The only verse of Revelation she recalled was "They were trampled in the winepress outside the city, and blood flowed out of the press, rising as high as the horses' bridles for a distance of 1,600 stadia." Oh great - no map! Is there a winepress in Pecos? Do I hear horses approaching? How far is a stadia? Julie then felt God had called her to missionary outreach towards the lost during the seven years of tribulation; this made perfect sense remembering her surrender to special service when but nine years old. But Pecos and the Tribulation?!

She cried and perspired, but in a moment of courage decided she must leave the bathroom for fresh air (it was very hot, but not hot as hell). And, she needed her Bible because obviously she had missed key points of countless sermons. Julie also decided it would be comforting to have her pillows, a few dresses, her pink shoes, asthma inhaler, and maybe cookies. These necessary items of survival would be lovely until the viscous blood flooded the Alamo and crazed horses broke through the kitschy walls.

With the confidence of a missionary to cannibals, Julie hesitantly opened the door. Peeking out with wobbly knees, she saw Jim's legs! She yelled his name as loudly as her asthmatic lungs would allow, but still no answer. She charged and saw Jim sweetly singing to himself, ears protected by big Dumbo earphones. Julie crumbled, pummeled and hit her husband, half scaring him to death. After a moment of hysteria and more tears, she took a deep breath and informed Jim they were left behind. "Remember the song 'I Wish We'd All Been Ready?' There's no time to change your mind, the Son has come, and you've been left behind." To Julie's horror he laughed! She informed him of the horses and rivers of blood, but he continued to double over in laughter.

Jim played the trumpet blast for his wife, and by the way, "How much blood does it take to flood West Texas?" He finally quit laughing only to call their Sunday school teacher, his brother, and friends. Word spread fast around the quaint town of Pecos. Trumpets blasted 'round the city for weeks. Julie received notecards saying, "Be ready to meet Jesus!" She received requests to teach Revelation. Some kind soul offered her a horse, and even a blood drive was started in her name.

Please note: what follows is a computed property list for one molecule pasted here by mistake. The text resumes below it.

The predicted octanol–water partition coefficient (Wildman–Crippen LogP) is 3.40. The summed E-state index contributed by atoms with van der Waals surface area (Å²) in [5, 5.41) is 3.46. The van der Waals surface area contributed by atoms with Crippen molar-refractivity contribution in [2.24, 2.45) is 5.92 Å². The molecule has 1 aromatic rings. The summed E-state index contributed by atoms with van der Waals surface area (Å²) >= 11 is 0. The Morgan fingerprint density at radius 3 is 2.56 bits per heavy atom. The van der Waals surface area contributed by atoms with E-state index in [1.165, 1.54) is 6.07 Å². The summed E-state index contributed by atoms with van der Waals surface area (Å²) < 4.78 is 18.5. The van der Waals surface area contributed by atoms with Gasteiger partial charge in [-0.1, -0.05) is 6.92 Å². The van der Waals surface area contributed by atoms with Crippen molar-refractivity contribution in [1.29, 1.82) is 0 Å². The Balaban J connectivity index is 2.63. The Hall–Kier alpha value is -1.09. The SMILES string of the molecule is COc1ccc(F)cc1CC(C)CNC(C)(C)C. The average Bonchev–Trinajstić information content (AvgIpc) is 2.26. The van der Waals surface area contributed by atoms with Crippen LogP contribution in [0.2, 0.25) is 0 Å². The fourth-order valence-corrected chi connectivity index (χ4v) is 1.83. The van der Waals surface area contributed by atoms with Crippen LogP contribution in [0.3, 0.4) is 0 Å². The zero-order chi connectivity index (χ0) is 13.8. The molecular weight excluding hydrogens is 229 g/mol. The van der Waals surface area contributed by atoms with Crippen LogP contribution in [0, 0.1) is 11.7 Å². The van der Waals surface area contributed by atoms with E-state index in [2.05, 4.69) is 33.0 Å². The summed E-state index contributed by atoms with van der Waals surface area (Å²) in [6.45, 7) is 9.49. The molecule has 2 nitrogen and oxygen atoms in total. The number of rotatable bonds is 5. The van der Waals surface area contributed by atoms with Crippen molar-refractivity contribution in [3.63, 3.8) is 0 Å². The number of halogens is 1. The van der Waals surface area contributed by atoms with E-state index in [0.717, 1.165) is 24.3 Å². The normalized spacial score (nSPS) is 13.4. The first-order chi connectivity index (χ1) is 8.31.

What is Julie's favorite hymn today? "I'll Fly Away."

Some glad morning when this life is o'er,
I'll fly away;
To a home on God's celestial shore,
I'll fly away (I'll fly away).....



*From the first day they met, she thought he looked like a Scotty, so she used his last name. This was fine by Jim since he was a coach, and most coaches rarely use first names.

4 comments:

Allison said...

I posted a comment a minute ago but it seems to have vanished. Hmmmn, apropos.

I bet many of us who grew up in the Bible Belt have our own versions of such panic. I remember coming home from school one day to discover water boiling on the stove, a lit cigarette fuming in the ashtray and an eerily quiet house. After calling out for my mother and getting no response, I anxiously fled outside to examine the homes of neighbors I knew were "saved". I finally found Betty at home and was able to relax knowing the Rapture could not have just occurred because I could rest assured that Betty, as opposed to myself, would never have been "left behind."

Jenni's Mom said...

Precious Jenni,

You made me sound so biblically intellectual by quoting an entire verse from a superior translation and adding the word, "stadia." It sounds so much better than "the blood will be so deep, the horses will have blood up their nostrils." Thanks!!

matthew hopkins said...

I think I remember your mother telling me this story! That has to be one of the funniest things I have read in a long while. I have these mental images of your mom in the "alamo house" bathroom just doing what she does best being her.
Talk to you soon, tell your mom I said hello.

Jenni said...

My Mom left me a voice mail today in which she played one version of the trumpets from Godspell's "Prepare Ye the Way of the Lord" featuring a shofar. Then she sang over and over "This is musical culture!"

I do love my Mom.